SEATTLE -- The little girl wearing a Kevin Durant jersey stood sentry curbside, her long, blond hair blowing in the afternoon breeze. Her homemade sign read simply: "Don't tell me I don't matter."
AP Photo/Kevin P. Casey
Sonics fans just won't give up, as Eric Neel saw on Monday.
The man with the tanned face and gray stubble walked through the gathering crowd, silently holding up a Dennis Johnson poster circa 1979, letting his picture speak volumes.
The father put his daughter on his shoulders as they both joined the rising chant, "Save our Sonics! Save our Sonics!"
Three high school-aged buddies huddled under a birch tree on the grounds of the federal courthouse in Seattle, like the witches in "Macbeth," cursing Seattle SuperSonics owner Clay Bennett in some giddy secret tongue.
They came from all over the city. They came more than 2,000 strong. They came by bus, by car and by bicycle. They came because a trial had begun on the 14th floor of the courthouse to determine whether their team would remain in Seattle for the next two seasons. They came to catch a glimpse of Sonics legends Xavier McDaniel and Gary Payton. They came to catch the attention of media outlets in Seattle and across the country. They came to be in the company of like-minded compatriots. And most of all, they came because they love their Seattle SuperSonics.
"For all of us, growing up, the Sonics were our idols," said Seattle native and Sacramento Kings forward Spencer Hawes, who was in attendance. "They're a part of us."
In the courtroom, lawyers were debating the terms of the team's lease with the city of Seattle, arguing about whether a specific performance clause obligates the team to remain in the city and play its games in Key Arena through the spring of 2010. They parsed paragraphs and parentheticals -- Bennett's side arguing for relief from the agreement, and the city's team insisting that it was binding. They asked their witnesses for the most precise, sometimes the most miniscule, statements of fact.
On the grounds outside, under a bright summer sky, the people spoke instead from the heart, raising their voices in shouts and songs, greeting strangers like long-lost friends and raising their angry fists toward the upper floors of the courthouse. They knew the workings of the law would determine the fate of their team. But they weren't content to let a court transcript be the only story of the day.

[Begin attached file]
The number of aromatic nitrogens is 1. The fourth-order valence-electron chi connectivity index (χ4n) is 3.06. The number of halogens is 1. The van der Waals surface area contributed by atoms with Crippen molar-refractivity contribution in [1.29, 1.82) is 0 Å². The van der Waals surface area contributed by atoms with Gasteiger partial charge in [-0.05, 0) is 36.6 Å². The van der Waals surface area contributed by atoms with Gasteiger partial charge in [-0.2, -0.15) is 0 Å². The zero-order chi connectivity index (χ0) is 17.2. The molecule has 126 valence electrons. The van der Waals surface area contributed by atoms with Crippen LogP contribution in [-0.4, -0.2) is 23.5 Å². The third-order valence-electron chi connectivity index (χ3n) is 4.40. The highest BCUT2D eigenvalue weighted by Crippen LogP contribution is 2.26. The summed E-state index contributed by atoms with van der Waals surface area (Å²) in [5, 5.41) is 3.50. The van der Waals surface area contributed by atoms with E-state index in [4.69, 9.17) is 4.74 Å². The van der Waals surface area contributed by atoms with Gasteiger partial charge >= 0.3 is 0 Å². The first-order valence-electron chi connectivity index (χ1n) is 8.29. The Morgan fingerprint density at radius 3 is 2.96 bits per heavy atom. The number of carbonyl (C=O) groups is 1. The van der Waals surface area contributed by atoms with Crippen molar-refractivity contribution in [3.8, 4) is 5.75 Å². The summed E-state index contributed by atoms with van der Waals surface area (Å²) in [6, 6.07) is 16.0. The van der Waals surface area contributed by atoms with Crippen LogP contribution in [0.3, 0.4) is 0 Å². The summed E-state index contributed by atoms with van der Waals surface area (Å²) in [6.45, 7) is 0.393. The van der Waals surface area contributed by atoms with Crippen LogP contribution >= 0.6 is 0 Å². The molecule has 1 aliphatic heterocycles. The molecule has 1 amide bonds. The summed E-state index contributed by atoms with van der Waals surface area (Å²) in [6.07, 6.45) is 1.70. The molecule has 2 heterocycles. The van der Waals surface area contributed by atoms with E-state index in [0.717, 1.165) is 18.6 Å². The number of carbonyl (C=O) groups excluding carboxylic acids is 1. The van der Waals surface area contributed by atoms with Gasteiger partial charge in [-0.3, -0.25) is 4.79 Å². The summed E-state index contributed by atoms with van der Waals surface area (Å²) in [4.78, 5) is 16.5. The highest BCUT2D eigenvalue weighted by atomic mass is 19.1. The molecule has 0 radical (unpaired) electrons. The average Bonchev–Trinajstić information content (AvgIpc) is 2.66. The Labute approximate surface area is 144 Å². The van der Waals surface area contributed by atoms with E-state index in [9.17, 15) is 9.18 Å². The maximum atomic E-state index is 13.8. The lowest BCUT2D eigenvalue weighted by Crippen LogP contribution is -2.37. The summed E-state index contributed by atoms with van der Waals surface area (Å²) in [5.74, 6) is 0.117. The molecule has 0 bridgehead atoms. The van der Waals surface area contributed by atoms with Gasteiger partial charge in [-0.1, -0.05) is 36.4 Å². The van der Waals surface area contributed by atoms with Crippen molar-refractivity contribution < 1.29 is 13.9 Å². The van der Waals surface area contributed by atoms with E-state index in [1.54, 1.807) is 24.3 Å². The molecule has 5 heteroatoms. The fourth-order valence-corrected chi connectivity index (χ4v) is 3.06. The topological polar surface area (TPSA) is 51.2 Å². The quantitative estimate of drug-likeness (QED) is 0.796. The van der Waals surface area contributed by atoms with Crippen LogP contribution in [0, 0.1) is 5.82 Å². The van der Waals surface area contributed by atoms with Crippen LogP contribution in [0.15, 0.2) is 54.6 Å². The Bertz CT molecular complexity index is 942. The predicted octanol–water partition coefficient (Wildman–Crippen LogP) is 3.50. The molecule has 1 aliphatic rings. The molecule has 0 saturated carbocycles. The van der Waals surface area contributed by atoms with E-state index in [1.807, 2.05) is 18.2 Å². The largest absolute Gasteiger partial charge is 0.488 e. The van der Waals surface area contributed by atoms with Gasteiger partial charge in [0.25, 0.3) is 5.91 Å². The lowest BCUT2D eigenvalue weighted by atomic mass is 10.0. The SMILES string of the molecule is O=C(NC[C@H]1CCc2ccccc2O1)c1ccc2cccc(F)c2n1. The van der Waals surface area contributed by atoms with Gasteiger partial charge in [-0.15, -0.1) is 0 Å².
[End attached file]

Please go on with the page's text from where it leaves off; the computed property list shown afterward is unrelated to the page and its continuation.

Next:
"This isn't about the lawyers, this isn't about Clay Bennett -- this is about our team, this is about you and me," Brian Robinson, co-founder of a citizen-action group called Save Our Sonics, told the crowd.
As the people cheered, Robinson and his co-founder, Steve Pyeatt, introduced McDaniel -- who declared himself a Sonic for life -- and then Payton, who climbed up on a newspaper box, arms spread wide, face craned toward the sun, and declared, "I want them to raise my jersey in the rafters here - in Seattle!" The crowd went wild.
Hope is what fans do. The members of Save Our Sonics have worked tirelessly in pursuit of a legal basis for keeping the team in Seattle, including drafting a resolution eventually adopted by the city council stating that Seattle must hold the Sonics to the terms of their lease agreement. But maybe their most important work has been in sustaining hope, in making hope seem reasonable, in reminding the citizens and fans of Seattle that hope is its own pure good.
The crowd that gathered at the courthouse Monday afternoon -- by virtue of its size and sound and feel, by virtue of the collective perseverance on display, by virtue of the simple will of its people, who had come together to say "this is important to us" -- felt more important than the smaller group gathered in the courtroom upstairs.
The crowd felt more connected to what really connects us to sports teams, no matter where we live - passion, love, fidelity. It felt more a part of what we hope to get from sports teams, whomever we root for - a sense of pride, a sense of belonging and the enduring (even against long odds) prospect of victory.
Will it be enough? Will it keep the Sonics in Seattle? No, probably not. The world does not often work in such poetic ways. It's not always so attuned to what is right rather than what is profitable.
But it meant something. It underscored the crucial point in these negotiations (not as far as Bennett's group is concerned, perhaps, but as far as the NBA should be concerned). The Sonics have a history and relationship with the people of Seattle. And that is not as abstract as hope. It is the stuff of irrefutable fact.
"It felt great out here," said Judi Childs, president of the Sonics booster club. "There was an energy. Things were possible. I hope just by our being here and making noise that it reminds people everywhere: Our feeling about the Sonics is very real."
Eric Neel is a senior writer for ESPN.com and ESPN The Magazine. You can reach him here.